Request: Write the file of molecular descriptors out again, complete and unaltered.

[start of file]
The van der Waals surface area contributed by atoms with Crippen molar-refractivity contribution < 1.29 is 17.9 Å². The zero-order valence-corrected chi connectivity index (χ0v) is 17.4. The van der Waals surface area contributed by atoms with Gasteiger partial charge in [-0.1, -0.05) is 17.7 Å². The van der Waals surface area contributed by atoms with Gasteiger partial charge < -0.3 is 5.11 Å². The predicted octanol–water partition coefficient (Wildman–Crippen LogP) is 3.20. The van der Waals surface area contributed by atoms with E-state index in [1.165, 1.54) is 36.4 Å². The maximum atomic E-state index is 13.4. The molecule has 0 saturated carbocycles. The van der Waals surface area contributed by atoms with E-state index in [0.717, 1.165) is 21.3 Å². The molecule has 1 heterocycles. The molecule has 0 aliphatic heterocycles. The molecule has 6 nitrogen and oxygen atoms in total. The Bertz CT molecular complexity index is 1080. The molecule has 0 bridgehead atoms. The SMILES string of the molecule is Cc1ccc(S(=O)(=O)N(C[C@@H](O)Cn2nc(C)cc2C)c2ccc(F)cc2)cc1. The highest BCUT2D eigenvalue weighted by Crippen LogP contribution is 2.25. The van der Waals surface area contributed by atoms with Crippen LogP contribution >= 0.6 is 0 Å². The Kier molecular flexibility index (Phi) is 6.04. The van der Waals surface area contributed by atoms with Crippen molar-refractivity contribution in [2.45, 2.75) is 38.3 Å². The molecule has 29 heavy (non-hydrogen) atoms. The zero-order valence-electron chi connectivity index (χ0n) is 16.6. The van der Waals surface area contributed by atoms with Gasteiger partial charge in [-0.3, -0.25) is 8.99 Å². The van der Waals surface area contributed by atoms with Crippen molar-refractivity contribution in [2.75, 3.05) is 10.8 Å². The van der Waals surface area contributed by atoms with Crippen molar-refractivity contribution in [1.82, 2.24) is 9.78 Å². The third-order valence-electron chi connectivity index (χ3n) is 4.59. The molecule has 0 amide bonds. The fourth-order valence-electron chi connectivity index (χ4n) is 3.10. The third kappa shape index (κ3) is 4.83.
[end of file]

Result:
The van der Waals surface area contributed by atoms with Crippen molar-refractivity contribution < 1.29 is 17.9 Å². The zero-order valence-corrected chi connectivity index (χ0v) is 17.4. The van der Waals surface area contributed by atoms with Gasteiger partial charge in [-0.1, -0.05) is 17.7 Å². The van der Waals surface area contributed by atoms with Gasteiger partial charge < -0.3 is 5.11 Å². The predicted octanol–water partition coefficient (Wildman–Crippen LogP) is 3.20. The van der Waals surface area contributed by atoms with E-state index in [1.165, 1.54) is 36.4 Å². The maximum atomic E-state index is 13.4. The molecule has 0 saturated carbocycles. The van der Waals surface area contributed by atoms with E-state index in [0.717, 1.165) is 21.3 Å². The molecule has 1 heterocycles. The molecule has 0 aliphatic heterocycles. The molecule has 6 nitrogen and oxygen atoms in total. The Bertz CT molecular complexity index is 1080. The molecule has 0 bridgehead atoms. The SMILES string of the molecule is Cc1ccc(S(=O)(=O)N(C[C@@H](O)Cn2nc(C)cc2C)c2ccc(F)cc2)cc1. The highest BCUT2D eigenvalue weighted by Crippen LogP contribution is 2.25. The van der Waals surface area contributed by atoms with Crippen LogP contribution >= 0.6 is 0 Å². The Kier molecular flexibility index (Phi) is 6.04. The van der Waals surface area contributed by atoms with Crippen molar-refractivity contribution in [2.45, 2.75) is 38.3 Å². The molecule has 29 heavy (non-hydrogen) atoms. The zero-order valence-electron chi connectivity index (χ0n) is 16.6. The van der Waals surface area contributed by atoms with Gasteiger partial charge in [-0.3, -0.25) is 8.99 Å². The van der Waals surface area contributed by atoms with Crippen molar-refractivity contribution in [2.75, 3.05) is 10.8 Å². The van der Waals surface area contributed by atoms with Crippen molar-refractivity contribution in [1.82, 2.24) is 9.78 Å². The third-order valence-electron chi connectivity index (χ3n) is 4.59. The molecule has 0 amide bonds. The fourth-order valence-electron chi connectivity index (χ4n) is 3.10. The third kappa shape index (κ3) is 4.83.